The Politics of Fear

Fear is profitable. After all, what better way to oil the gears of the military-industrial complex and accumulate wealth than with a frightening slogan?  Better yet, have it be a frightening slogan that portrays those that disagree as weak and worthy of scorn. In Western society, it has become more and more prevalent, since the economic crisis of ’08, to portray minorities as scapegoats.

Generally speaking, the historical precedent is one that sadly works similarly every time. During recessionary periods, fingers are pointed. Groups are targeted. And it happens because it is convenient. It is easy. It is easy to characterize the “Other” in society as vile for political gains, since they lack the social power to fight back. As the majority in the society scramble to reclaim all they have lost economically, they begin to find solace in blaming others rather than the system that produced it. This same phenomenon has reproduced itself not only the United States, but in virtually every Western society since the Great Recession of 2008.

In Europe, the crises of debt and unemployment has allowed for a frightening increase in nationalism. Nostalgia for fascism in Greece finds its face in the Golden Dawn party. Xenophobia voices are vulgarly heard through France’s third largest party, National Front, and through Germany’s National Democratic Party. In Hungary, the Jobbik party has risen to become the third largest party through Hungarian irredentism and anti-Semitism. Even in the United States, minorities are denigrated as being “moochers” as the right insists on tighter immigration regulations and cuts to social safety nets. If the economy is of greatest importance, then why do we keep allowing racist “culture wars” to dominate politics? At the most critical point, when people have everything to lose and nothing to gain, the individuals with actual solutions begin to scramble and watch as people repeatedly choose nationalist strongmen over economic sustenance.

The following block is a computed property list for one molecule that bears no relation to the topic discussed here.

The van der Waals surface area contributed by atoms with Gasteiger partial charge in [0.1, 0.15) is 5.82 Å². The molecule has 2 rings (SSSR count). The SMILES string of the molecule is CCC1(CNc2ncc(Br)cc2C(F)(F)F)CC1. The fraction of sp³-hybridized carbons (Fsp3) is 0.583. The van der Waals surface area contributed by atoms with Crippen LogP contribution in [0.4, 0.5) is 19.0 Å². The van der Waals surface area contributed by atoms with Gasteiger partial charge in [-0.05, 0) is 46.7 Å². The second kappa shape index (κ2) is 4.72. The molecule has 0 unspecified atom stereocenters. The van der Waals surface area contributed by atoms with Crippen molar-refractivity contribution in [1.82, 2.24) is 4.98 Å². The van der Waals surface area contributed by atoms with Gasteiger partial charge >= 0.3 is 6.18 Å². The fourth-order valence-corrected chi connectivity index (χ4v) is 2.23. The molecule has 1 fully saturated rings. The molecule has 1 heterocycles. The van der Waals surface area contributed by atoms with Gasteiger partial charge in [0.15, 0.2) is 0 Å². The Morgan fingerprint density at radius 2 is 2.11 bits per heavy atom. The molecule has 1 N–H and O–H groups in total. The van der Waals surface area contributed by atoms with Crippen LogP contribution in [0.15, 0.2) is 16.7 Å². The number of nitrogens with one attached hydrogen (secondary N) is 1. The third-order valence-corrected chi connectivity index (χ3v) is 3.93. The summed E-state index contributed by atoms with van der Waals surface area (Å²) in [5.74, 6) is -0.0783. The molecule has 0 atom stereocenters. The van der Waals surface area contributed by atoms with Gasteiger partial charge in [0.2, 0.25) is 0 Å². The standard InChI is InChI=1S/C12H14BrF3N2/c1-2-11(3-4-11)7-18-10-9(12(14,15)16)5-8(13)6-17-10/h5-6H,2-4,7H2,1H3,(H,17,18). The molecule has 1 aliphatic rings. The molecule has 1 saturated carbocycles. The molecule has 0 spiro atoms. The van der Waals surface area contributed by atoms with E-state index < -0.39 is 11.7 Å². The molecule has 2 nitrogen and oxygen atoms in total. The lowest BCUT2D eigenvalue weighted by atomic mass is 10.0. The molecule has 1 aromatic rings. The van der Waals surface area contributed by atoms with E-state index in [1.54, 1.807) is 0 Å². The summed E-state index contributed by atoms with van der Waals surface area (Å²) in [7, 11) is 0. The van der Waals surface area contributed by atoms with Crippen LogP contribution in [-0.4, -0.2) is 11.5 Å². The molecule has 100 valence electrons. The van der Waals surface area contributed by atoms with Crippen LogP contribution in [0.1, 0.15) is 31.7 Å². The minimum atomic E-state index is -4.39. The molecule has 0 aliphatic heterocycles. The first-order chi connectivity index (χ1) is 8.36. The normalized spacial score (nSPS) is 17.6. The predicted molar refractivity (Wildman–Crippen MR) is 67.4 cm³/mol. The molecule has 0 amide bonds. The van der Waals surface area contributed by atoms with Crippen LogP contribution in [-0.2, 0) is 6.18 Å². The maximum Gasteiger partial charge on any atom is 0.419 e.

The problem lies in ideology. Westerners are very coddled and institutionalized in a way that makes them coalesce to authoritarian power. A right-wing deviation from the normal political speak is not all that much of a radical bent compared to left-wing calls for economic fairness and institutional overhauls. For one, Western people take pride in their judicial system and police force, claiming it to be symbolic of genuine integrity. In the United States, the military is always superimposed with patriotism and honor — and going against the grain is seen as foolishly “un-American.” The institutions that uphold these spheres of power craft in the population a feeling of trust. This trust is easily mended and oftentimes exploited. And all of this is strengthened and solidified through rhetoric. Contradictory slogans equating militarism with freedom is commonplace, at least in American politics. Naturally, this is used as political bait; if you attack the militarization of the world through American power, you must despise democracy and liberty despite it being anything but. The cognitive dissonance is so blatant, but yet it goes uncontested in the American mind and it serves to fester right-wing politics. Western politics has a predisposition to be right-wing politics.

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